It’s truly not every day a well-known children’s book author visits our tiny New England town in Sherman, Connecticut — Population, a little over 3,500 with mostly seasonal residents.
Sarah Weeks is certainly the “talk of THIS town” with children, parents, and teachers alike. Her visit was delightful. It is especially commendable that an award-winning children’s novel and picture book author takes the time to visit and share entertaining stories with children. Especially because this area is rural, there is no high school, and the one-and-only public school in town is Pre-K through the Eighth Grade with about 380 enrolled students.
Sarah engages the youngest of students to the oldest of students, and she is an exceptionally versatile and talented children’s book writer. Most children can relate to something Sarah has written. This is because her dozens of children’s books cover many different topics and span a wide age range, from Pre-Kindergarten through the Tenth Grade.
What some of Sarah’s littlest AND biggest fans have to say:
“Mommy, Sarah came to MY school!” is what my four year-old son, Kevin, has told me only a gazillion times since her visit. “Mrs. McNosh and the Great Big Squash” is his personal favorite that we read often together because it is whimsical and “sooo funny.” A new favorite is “Hurricane City “. My child is fascinated with anything relating to unusual weather and, of course, “THE Sarah Weeks” also discussed this book with the children.
It was the cutest conversation ever to hear Kevin talk about Sarah with his four year-old friend, Itai. They discussed at length, and in such animated detail, Sarah’s visit like they were professional book review experts. Itai’s favorite of all favorites is “Oh My Gosh, Mrs. McNosh!” as he especially loves the dog in this rhyming book that is part of a series.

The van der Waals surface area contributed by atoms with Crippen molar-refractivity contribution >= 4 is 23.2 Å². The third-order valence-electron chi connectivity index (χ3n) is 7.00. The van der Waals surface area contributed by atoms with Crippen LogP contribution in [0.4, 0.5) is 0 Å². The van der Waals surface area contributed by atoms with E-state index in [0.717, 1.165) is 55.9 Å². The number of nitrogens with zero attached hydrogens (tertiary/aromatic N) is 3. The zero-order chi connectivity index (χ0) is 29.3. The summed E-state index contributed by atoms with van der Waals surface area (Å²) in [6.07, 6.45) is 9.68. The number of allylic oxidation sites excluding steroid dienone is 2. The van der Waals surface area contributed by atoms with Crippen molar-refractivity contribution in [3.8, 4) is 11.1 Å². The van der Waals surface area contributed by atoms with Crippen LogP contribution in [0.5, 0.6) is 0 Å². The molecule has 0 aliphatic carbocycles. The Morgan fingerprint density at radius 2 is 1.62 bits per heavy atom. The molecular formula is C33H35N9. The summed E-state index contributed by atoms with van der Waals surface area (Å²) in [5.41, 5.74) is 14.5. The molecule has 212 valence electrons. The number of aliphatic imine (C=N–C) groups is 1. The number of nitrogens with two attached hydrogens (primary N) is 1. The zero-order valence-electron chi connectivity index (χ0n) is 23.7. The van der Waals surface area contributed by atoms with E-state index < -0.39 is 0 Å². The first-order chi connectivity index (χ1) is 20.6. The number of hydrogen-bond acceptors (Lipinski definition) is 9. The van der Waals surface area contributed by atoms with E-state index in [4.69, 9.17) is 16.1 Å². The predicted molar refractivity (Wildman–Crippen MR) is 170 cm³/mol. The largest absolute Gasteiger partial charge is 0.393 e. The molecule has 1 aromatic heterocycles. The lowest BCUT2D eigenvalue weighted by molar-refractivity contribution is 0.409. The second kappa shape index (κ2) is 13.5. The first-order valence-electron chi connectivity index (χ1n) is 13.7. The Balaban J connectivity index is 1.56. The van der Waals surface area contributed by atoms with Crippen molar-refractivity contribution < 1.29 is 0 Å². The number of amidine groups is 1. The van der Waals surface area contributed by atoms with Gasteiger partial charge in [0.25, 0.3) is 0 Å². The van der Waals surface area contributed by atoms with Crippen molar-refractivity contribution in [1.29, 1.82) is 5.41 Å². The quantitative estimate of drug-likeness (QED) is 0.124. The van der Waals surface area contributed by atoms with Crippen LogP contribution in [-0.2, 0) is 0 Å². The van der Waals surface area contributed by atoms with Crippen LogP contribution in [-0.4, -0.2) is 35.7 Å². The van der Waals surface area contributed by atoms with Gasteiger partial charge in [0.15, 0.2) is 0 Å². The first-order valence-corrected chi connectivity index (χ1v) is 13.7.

Itai’s nine year-old brother Liam’s favorite book is “Oggie Cooder”. He read this book with his classroom about the “charving” talent of Oggie and, as always, there is much more to this hysterically funny story. Sarah also shared with the students how she gets her ideas for her books.
Many will remember Sarah’s visit for years to come. When the children grow up, they will tell their children that “Sarah Weeks came to my school and she shared her stories with us.” I certainly know of one child, my son Kevin, who will remember her visit always. A few of Sarah’s books have already made it on Kevin’s “classics” short list. This is pretty hard to do with my little bookworm. As for me, Sarah’s visit is already an entry in the journal I keep about some of my son’s fondest childhood memories that he is forming now.